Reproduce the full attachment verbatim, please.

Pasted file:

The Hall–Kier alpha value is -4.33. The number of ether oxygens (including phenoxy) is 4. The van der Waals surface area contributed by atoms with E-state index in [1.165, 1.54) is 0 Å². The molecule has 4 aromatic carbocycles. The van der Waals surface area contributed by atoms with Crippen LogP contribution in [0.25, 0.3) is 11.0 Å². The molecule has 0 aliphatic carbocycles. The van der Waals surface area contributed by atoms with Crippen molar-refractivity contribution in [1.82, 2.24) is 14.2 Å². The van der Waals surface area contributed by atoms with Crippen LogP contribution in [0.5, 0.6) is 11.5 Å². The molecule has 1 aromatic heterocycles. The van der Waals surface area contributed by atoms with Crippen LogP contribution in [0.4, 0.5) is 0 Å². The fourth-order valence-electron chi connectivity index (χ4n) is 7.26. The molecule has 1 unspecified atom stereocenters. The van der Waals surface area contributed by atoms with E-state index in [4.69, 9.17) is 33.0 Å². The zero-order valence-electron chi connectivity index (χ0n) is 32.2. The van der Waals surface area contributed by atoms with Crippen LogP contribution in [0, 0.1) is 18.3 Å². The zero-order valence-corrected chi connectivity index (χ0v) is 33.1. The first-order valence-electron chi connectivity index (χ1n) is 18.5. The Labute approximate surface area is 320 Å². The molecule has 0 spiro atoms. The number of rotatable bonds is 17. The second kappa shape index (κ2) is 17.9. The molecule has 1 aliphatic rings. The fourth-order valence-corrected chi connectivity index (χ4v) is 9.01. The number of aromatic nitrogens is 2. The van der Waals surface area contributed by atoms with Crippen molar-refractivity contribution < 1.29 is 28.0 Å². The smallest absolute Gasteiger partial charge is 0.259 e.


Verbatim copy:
The Hall–Kier alpha value is -4.33. The number of ether oxygens (including phenoxy) is 4. The van der Waals surface area contributed by atoms with E-state index in [1.165, 1.54) is 0 Å². The molecule has 4 aromatic carbocycles. The van der Waals surface area contributed by atoms with Crippen LogP contribution in [0.25, 0.3) is 11.0 Å². The molecule has 0 aliphatic carbocycles. The van der Waals surface area contributed by atoms with Crippen molar-refractivity contribution in [1.82, 2.24) is 14.2 Å². The van der Waals surface area contributed by atoms with Crippen LogP contribution in [0.5, 0.6) is 11.5 Å². The molecule has 1 aromatic heterocycles. The van der Waals surface area contributed by atoms with Crippen LogP contribution in [0.4, 0.5) is 0 Å². The fourth-order valence-electron chi connectivity index (χ4n) is 7.26. The molecule has 1 unspecified atom stereocenters. The van der Waals surface area contributed by atoms with E-state index in [4.69, 9.17) is 33.0 Å². The zero-order valence-electron chi connectivity index (χ0n) is 32.2. The van der Waals surface area contributed by atoms with Crippen LogP contribution in [0, 0.1) is 18.3 Å². The zero-order valence-corrected chi connectivity index (χ0v) is 33.1. The first-order valence-electron chi connectivity index (χ1n) is 18.5. The Labute approximate surface area is 320 Å². The molecule has 0 spiro atoms. The number of rotatable bonds is 17. The second kappa shape index (κ2) is 17.9. The molecule has 1 aliphatic rings. The fourth-order valence-corrected chi connectivity index (χ4v) is 9.01. The number of aromatic nitrogens is 2. The van der Waals surface area contributed by atoms with Crippen molar-refractivity contribution < 1.29 is 28.0 Å². The smallest absolute Gasteiger partial charge is 0.259 e.